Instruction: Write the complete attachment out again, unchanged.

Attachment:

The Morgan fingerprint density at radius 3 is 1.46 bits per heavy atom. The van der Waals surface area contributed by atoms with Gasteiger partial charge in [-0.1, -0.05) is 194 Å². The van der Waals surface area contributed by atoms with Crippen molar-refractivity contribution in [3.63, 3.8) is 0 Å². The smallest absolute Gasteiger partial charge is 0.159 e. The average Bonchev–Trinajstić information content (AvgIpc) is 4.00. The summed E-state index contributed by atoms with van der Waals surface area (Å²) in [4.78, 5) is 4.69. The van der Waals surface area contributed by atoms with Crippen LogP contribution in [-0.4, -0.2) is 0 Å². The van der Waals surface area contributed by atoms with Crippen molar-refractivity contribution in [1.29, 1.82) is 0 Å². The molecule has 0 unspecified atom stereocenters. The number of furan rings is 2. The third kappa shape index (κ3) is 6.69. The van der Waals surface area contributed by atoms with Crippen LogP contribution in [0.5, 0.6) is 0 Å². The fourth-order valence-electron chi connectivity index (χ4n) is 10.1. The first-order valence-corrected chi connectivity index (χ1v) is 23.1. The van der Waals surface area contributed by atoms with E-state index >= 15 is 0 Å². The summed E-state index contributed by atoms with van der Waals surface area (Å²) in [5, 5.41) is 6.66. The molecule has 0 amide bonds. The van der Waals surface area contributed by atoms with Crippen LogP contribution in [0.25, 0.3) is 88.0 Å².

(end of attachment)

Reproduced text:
The Morgan fingerprint density at radius 3 is 1.46 bits per heavy atom. The van der Waals surface area contributed by atoms with Gasteiger partial charge in [-0.1, -0.05) is 194 Å². The van der Waals surface area contributed by atoms with Crippen molar-refractivity contribution in [3.63, 3.8) is 0 Å². The smallest absolute Gasteiger partial charge is 0.159 e. The average Bonchev–Trinajstić information content (AvgIpc) is 4.00. The summed E-state index contributed by atoms with van der Waals surface area (Å²) in [4.78, 5) is 4.69. The van der Waals surface area contributed by atoms with Crippen LogP contribution in [-0.4, -0.2) is 0 Å². The van der Waals surface area contributed by atoms with Crippen molar-refractivity contribution in [1.29, 1.82) is 0 Å². The molecule has 0 unspecified atom stereocenters. The number of furan rings is 2. The third kappa shape index (κ3) is 6.69. The van der Waals surface area contributed by atoms with Crippen LogP contribution in [0.5, 0.6) is 0 Å². The fourth-order valence-electron chi connectivity index (χ4n) is 10.1. The first-order valence-corrected chi connectivity index (χ1v) is 23.1. The van der Waals surface area contributed by atoms with E-state index >= 15 is 0 Å². The summed E-state index contributed by atoms with van der Waals surface area (Å²) in [5, 5.41) is 6.66. The molecule has 0 amide bonds. The van der Waals surface area contributed by atoms with Crippen LogP contribution in [0.25, 0.3) is 88.0 Å².